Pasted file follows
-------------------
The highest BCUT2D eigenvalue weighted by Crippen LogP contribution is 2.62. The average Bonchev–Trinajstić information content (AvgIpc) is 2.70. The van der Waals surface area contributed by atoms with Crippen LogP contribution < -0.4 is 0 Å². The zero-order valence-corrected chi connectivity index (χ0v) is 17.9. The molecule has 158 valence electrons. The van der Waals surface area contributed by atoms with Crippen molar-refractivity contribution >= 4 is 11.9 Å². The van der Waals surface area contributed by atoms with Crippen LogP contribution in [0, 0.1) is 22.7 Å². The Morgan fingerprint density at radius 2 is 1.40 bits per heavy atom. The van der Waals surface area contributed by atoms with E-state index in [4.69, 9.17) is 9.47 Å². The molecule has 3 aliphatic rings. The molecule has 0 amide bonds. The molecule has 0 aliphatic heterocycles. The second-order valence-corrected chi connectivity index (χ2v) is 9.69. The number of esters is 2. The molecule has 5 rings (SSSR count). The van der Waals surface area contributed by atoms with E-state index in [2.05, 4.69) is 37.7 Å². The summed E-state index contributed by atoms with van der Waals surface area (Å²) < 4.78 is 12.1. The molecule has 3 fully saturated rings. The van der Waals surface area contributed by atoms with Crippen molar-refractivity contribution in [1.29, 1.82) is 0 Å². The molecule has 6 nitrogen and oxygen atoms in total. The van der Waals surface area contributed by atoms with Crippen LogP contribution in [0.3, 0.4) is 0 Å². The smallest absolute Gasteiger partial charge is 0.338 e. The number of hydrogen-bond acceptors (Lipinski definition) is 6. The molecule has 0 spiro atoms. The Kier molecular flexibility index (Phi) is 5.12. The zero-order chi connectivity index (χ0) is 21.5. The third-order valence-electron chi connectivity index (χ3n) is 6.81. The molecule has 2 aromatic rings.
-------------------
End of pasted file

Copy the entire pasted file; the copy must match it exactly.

The highest BCUT2D eigenvalue weighted by Crippen LogP contribution is 2.62. The average Bonchev–Trinajstić information content (AvgIpc) is 2.70. The van der Waals surface area contributed by atoms with Crippen LogP contribution < -0.4 is 0 Å². The zero-order valence-corrected chi connectivity index (χ0v) is 17.9. The molecule has 158 valence electrons. The van der Waals surface area contributed by atoms with Crippen molar-refractivity contribution >= 4 is 11.9 Å². The van der Waals surface area contributed by atoms with Crippen LogP contribution in [0, 0.1) is 22.7 Å². The Morgan fingerprint density at radius 2 is 1.40 bits per heavy atom. The van der Waals surface area contributed by atoms with E-state index in [4.69, 9.17) is 9.47 Å². The molecule has 3 aliphatic rings. The molecule has 0 amide bonds. The molecule has 0 aliphatic heterocycles. The second-order valence-corrected chi connectivity index (χ2v) is 9.69. The number of esters is 2. The molecule has 5 rings (SSSR count). The van der Waals surface area contributed by atoms with E-state index in [2.05, 4.69) is 37.7 Å². The summed E-state index contributed by atoms with van der Waals surface area (Å²) < 4.78 is 12.1. The molecule has 3 fully saturated rings. The van der Waals surface area contributed by atoms with Crippen molar-refractivity contribution in [1.29, 1.82) is 0 Å². The molecule has 6 nitrogen and oxygen atoms in total. The van der Waals surface area contributed by atoms with Crippen LogP contribution in [0.3, 0.4) is 0 Å². The smallest absolute Gasteiger partial charge is 0.338 e. The number of hydrogen-bond acceptors (Lipinski definition) is 6. The molecule has 0 spiro atoms. The Kier molecular flexibility index (Phi) is 5.12. The zero-order chi connectivity index (χ0) is 21.5. The third-order valence-electron chi connectivity index (χ3n) is 6.81. The molecule has 2 aromatic rings.